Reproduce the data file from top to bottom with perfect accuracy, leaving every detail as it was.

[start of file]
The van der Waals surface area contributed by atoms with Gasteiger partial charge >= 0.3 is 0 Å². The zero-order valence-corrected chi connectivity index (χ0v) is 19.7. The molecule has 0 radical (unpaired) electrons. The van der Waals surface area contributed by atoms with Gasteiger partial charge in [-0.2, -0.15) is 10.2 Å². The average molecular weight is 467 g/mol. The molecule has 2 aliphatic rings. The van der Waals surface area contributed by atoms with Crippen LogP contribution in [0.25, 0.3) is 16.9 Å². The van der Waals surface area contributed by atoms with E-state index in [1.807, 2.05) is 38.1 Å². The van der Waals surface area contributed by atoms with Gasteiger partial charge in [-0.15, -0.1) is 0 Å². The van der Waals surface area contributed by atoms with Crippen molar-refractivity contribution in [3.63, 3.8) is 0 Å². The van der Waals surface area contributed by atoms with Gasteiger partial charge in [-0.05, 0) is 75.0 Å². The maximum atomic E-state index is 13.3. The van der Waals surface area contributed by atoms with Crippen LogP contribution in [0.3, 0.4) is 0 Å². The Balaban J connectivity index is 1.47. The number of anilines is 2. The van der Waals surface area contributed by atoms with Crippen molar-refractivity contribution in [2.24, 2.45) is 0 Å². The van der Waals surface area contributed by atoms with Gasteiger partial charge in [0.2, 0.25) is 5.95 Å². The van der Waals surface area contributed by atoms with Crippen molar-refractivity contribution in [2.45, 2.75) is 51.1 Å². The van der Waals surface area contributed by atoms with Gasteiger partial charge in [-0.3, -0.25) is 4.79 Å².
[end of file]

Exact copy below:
The van der Waals surface area contributed by atoms with Gasteiger partial charge >= 0.3 is 0 Å². The zero-order valence-corrected chi connectivity index (χ0v) is 19.7. The molecule has 0 radical (unpaired) electrons. The van der Waals surface area contributed by atoms with Gasteiger partial charge in [-0.2, -0.15) is 10.2 Å². The average molecular weight is 467 g/mol. The molecule has 2 aliphatic rings. The van der Waals surface area contributed by atoms with Crippen LogP contribution in [0.25, 0.3) is 16.9 Å². The van der Waals surface area contributed by atoms with E-state index in [1.807, 2.05) is 38.1 Å². The van der Waals surface area contributed by atoms with Gasteiger partial charge in [-0.15, -0.1) is 0 Å². The van der Waals surface area contributed by atoms with Crippen molar-refractivity contribution in [3.63, 3.8) is 0 Å². The van der Waals surface area contributed by atoms with Gasteiger partial charge in [-0.05, 0) is 75.0 Å². The maximum atomic E-state index is 13.3. The van der Waals surface area contributed by atoms with Crippen LogP contribution in [0.3, 0.4) is 0 Å². The Balaban J connectivity index is 1.47. The number of anilines is 2. The van der Waals surface area contributed by atoms with Crippen molar-refractivity contribution in [2.24, 2.45) is 0 Å². The van der Waals surface area contributed by atoms with Gasteiger partial charge in [0.2, 0.25) is 5.95 Å². The van der Waals surface area contributed by atoms with Crippen molar-refractivity contribution in [2.45, 2.75) is 51.1 Å². The van der Waals surface area contributed by atoms with Gasteiger partial charge in [-0.3, -0.25) is 4.79 Å².